Today, PAUWES offers four distinct two-year Master programs. Students striving to be future engineers have the choice between the Master of Science (MSc) in Water Engineering and the MSc in Energy Engineering. Students interested in policy-making and governance can choose between the MSc in Water Policy and Energy Policy. The language of instruction is English, and students have the opportunity to study French at the onset of the program. PAUWES students come from all over Africa, which creates a unique possibility to study in a multicultural environment of highly motivated and engaged peers.
Current PAUWES students greet Moussa Faki Mahamat, Chairperson of the African Union Commission, during his official visit to the Institute on 11 March 2018
PAUWES strives to balance theory and practice through international internships, case studies, and field trips. To provide the students with specific technical skills in their field of interest, PAUWES offers electives (e.g. solar, wind, geothermal and biomass energies, water and sanitation, integrated water resource management, policy analysis or leadership). Graduates benefit from career pathways in public administration, policy-making, research, private enterprise, consulting and civil society. Access to the Institute’s international expert network, research partnerships, career-promotion programs and forthcoming entrepreneurship centre further boosts graduates’ profiles.
Under the framework of the African Union’s Agenda 2063, PAUWES places a special emphasis on recruiting and empowering female students. The Institute facilitates women-focused networking events and workshops. To further develop its vision of diversity, PAUWES also encourages applicants with disabilities and candidates from under-represented regions (Southern Africa, Central Africa, Northern Africa) to apply. All PAUWES students receive full scholarships (covering tuition and living expenses) following a competitive admission process.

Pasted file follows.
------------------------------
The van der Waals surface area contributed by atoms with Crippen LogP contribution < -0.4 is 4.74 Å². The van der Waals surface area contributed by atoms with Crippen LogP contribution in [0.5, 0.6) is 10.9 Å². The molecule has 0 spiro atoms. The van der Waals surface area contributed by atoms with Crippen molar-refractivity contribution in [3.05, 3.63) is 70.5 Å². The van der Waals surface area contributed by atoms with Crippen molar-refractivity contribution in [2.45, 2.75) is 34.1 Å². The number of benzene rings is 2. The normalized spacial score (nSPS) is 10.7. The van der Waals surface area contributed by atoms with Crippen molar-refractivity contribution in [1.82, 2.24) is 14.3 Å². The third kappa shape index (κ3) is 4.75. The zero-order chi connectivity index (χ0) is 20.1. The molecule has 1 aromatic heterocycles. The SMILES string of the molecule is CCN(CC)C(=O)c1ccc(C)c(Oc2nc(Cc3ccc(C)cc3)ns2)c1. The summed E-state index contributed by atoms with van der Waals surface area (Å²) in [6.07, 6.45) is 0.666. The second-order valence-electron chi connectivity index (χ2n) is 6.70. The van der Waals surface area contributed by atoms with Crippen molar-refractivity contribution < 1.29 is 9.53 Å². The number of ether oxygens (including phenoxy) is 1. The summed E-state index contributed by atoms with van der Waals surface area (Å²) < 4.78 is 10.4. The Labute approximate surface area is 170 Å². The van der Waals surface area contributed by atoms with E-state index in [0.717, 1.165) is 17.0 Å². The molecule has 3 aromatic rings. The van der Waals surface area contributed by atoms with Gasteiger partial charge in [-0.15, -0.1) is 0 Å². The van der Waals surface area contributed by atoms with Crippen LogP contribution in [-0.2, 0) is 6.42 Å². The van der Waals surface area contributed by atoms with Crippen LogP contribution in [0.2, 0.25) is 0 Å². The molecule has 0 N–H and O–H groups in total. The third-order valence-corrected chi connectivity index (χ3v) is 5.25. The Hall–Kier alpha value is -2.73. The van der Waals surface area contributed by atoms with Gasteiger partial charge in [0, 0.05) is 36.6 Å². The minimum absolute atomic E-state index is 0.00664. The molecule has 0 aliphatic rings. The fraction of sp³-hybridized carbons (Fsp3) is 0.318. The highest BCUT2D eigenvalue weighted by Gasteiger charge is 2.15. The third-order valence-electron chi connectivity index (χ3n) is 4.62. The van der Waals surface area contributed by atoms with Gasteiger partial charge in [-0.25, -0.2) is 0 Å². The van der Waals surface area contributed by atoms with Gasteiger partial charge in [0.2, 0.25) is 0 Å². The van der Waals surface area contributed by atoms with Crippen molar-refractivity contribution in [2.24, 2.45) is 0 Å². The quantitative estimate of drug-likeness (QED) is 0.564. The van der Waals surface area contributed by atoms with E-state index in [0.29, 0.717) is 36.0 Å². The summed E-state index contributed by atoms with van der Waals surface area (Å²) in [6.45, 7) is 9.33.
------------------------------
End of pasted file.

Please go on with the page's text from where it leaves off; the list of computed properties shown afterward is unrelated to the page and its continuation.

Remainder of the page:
Interested students are invited to apply until 20 April 2018 under the following link: https://PAU-AU.net/apply
About Pan African University
In 2008, the African Union Commission (AUC) set up the Pan African University (PAU) (https://PAU-AU.net) to strengthen higher education and research in areas that pose particular challenges for Africa. PAU addresses five thematic areas: Basic Sciences, Technology and Innovation; Life and Earth Sciences (including Health and Agriculture), Governance, Humanities and Social Sciences; Water and Energy Sciences including Climate Change (PAUWES); and Space Sciences. The thematic areas are assigned to five flagship institutes hosted by existing universities of excellence across Africa’s five geographic regions. For more information: https://PAU-AU.net
As an integral part of the Pan African University, the Institute for Water and Energy Sciences (including Climate Change) (PAUWES) (http://PAUWES.univ-tlemcen.dz) in Tlemcen, Algeria, contributes to advancing higher education and applied research in the fields of water, energy and climate change – a key contribution to sustainable development in Africa. PAUWES, which is supported by the host country of Algeria and the German government, currently offers four Master programs in the fields of water and energy, covering both engineering and policy. For more information: http://PAUWES.univ-tlemcen.dz
The son of former Libyan dictator Moammar Gadhafi reportedly wants to run for president of the country in elections later this year.
The candidacy of Saif al-Islam Gadhafi — who is wanted by the International Criminal Court for crimes against humanity — was announced by the Libyan Popular Front party on Monday, according to London’s Telegraph newspaper.
Saif al-Islam, 45, is currently in hiding. The political party said they would address the country about his plans.